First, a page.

How often have you wondered what particular herbs to use for a certain recipe?
How many times have you picked up a spice jar only to put it back down again – afraid to take that culinary leap?
How many times have you looked at the cost of fresh or dried herbs and decided that trying that new recipe might not be worth the expense?
Growing and harvesting your own herbs makes becoming a better cook easier, less expensive and definitely more satisfying. And knowledge is power! So read on for a primer on some of the less common herbs.
Which Herbs to Use (and when)
Entirely edible, including the blossoms and seeds. Often mistaken for a type of lettuce, this herb is a nicely aromatic and spicy addition to salads, including potato salads. It can also be cooked and used in dishes similarly to how spinach is used.
Also called Mexican parsley, it’s a must-have for the best salsa. More vibrantly flavored than parsley, you should pair with white onions when preparing Mexican dishes. Cilantro is a staple in many other ethnic cuisines, as well.
NOT just for potpourri! It can be used in the kitchen to flavor sugar, which can then be used for baking, in teas or in coffee. You can make lavender syrup or a lavender spread for your English muffin and you can substitute lavender in almost all savory-type recipes that call for rosemary (just use double the lavender).
Great on vegetables and in stuffing for meats, as well as in soups and egg dishes. Often used interchangeably with oregano, marjoram is milder and usually sweeter. It will complement most pasta, vegetable and meat dishes.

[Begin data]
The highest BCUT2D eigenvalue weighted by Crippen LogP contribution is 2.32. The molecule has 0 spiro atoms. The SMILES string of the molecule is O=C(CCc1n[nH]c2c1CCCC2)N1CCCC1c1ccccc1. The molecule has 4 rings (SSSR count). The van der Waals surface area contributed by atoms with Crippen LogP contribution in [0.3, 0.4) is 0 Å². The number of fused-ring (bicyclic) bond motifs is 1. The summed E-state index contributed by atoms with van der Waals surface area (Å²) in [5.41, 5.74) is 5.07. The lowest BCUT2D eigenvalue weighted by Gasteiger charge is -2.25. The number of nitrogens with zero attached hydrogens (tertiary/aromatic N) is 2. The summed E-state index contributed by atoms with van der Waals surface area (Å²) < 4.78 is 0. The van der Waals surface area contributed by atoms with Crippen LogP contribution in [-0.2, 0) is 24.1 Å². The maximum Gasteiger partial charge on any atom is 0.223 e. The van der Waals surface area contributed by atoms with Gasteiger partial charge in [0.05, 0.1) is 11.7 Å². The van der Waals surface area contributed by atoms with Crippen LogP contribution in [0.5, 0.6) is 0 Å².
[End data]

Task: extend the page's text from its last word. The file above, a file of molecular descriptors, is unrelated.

Has a bright, spicy, piney taste and is widely used to flavor meats, though it can also be used to spice up punches and desserts. Have extra? Infuse olive oil, or mix it with softened butter for rolls or potatoes. Add it to Greek yogurt, to marinades, to roasted vegetables and to fruits. Rosemary is FUN to experiment with!
Has a licorice essence and is somewhat bittersweet; used sparingly, tarragon can add a whole different flavor profile to fish dishes, vinegars, meats and salads.
When used sparingly can reap fantastic rewards. This perennial is commonly used in French, Creole and Cajun cooking and is excellent in fish and chicken dishes. Its flavor is somewhat pungent; some describe it as ‘clove-like’.
Why should you grow your own herbs?
- So you don’t have to pay the high price at the grocery store.
- Because the smell of fresh herbs is intoxicating.
- Since bunches of fresh herbs tied with raffia bows or pretty ribbons make fantastic gifts!